1. Problem framing

Operational problems are categorized in the CACD as being well structured, medium structured, or ill structured.

Well structured problems are considered to be tame, easy to control, and lend themselves to systematic process-based solutions. They are easy to recognize and place in categories. There is usually an optimal solution which can be achieved with established technique.

Medium structured problems introduce some interactive complexity. Professionals will agree on the structure of the problem in the form of a solution that may disagree on the general principles that should be applied and the process for achieving the desired end state.

Ill structured problems are at the most interactively complex and are typically nonlinear and chaotic. Professionals will disagree about how to solve this kind of problem, the definition of an end state, and whether or not it can even be achieved. This lack of consensus stems from difficulty in framing the problem. In 1972 Prof. Horst Rittel described socially complex problems with these characteristics as ”wicked problems” in the sense that they are extremely difficult to solve. His definition effectively describes operational problems of this nature.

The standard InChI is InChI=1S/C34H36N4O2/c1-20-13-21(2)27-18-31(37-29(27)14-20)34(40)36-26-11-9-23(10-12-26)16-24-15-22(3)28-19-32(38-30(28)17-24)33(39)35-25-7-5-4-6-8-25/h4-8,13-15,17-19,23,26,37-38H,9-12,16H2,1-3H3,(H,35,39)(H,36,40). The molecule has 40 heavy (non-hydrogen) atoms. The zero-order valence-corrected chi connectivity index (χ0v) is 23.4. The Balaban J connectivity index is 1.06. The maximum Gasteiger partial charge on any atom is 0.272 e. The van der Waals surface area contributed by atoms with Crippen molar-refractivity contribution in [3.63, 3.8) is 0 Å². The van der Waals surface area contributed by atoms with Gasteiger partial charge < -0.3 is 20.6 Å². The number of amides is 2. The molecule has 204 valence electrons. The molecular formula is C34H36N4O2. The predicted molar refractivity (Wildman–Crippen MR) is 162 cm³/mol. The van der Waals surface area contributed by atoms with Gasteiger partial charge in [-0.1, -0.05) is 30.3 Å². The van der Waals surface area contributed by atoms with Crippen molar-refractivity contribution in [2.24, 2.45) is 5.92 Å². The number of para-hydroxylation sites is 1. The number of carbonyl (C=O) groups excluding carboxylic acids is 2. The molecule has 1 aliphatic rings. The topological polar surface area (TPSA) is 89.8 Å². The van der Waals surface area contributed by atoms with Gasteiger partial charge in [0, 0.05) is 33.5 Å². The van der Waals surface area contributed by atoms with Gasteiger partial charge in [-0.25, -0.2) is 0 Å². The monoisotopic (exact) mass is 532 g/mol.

1. Review of the concept of complexity and Bounded rationality
    1. Herb Simon (Administrative Behavior)

Herb Simon first used the term “bounded rationality” to describe the limits of rationality when predicting human behavior. He said that

“… we think people behave irrationally when their goals are not our goals, or that they are acting on the basis of invalid or incomplete information, or that they are ignoring future consequences of their actions, or that their emotions are clouding their judgments are focusing their attention on momentary objectives.”

He did not mean the peoples’ actions are so apparently random as to be inexplicable, only that they could not be forecasted with engineering precision. He went on to describe the decision principle known as satisficing, which means that people will search quickly for an answer that is good enough, select it, and then move on to other decisions. Combining this less-than-optimal decision principle with cultural points of view that are not easily accessible constitutes the sociological basis for complexity and problems involving diverse human elements. (Simon, 1945)

    1. Systems dynamics movement (Checkland’s summary)

Peter Checkland, the well-known writer on systems theory, summarized the lessons learned from the soft systems movement of the 1960s and 70s in the acronym CATWOE, which describes the essential elements of any root definition of a human system (Checkland, 1981). He describes the root definition as a concise description of a human activity system in terms of a conceptual model. Briefly,  CATWOE considers:

Customer: those who benefit from the system

Actor: those who transform inputs into outputs and perform defined system activities

Transformation Process: the method of converting inputs to outputs

Weltenshauung: the German expression meaning worldview which creates contextual meaning

Owner: the proprietor who has a startup and shutdown power over the system

Environmental Constraints: external elements that must be considered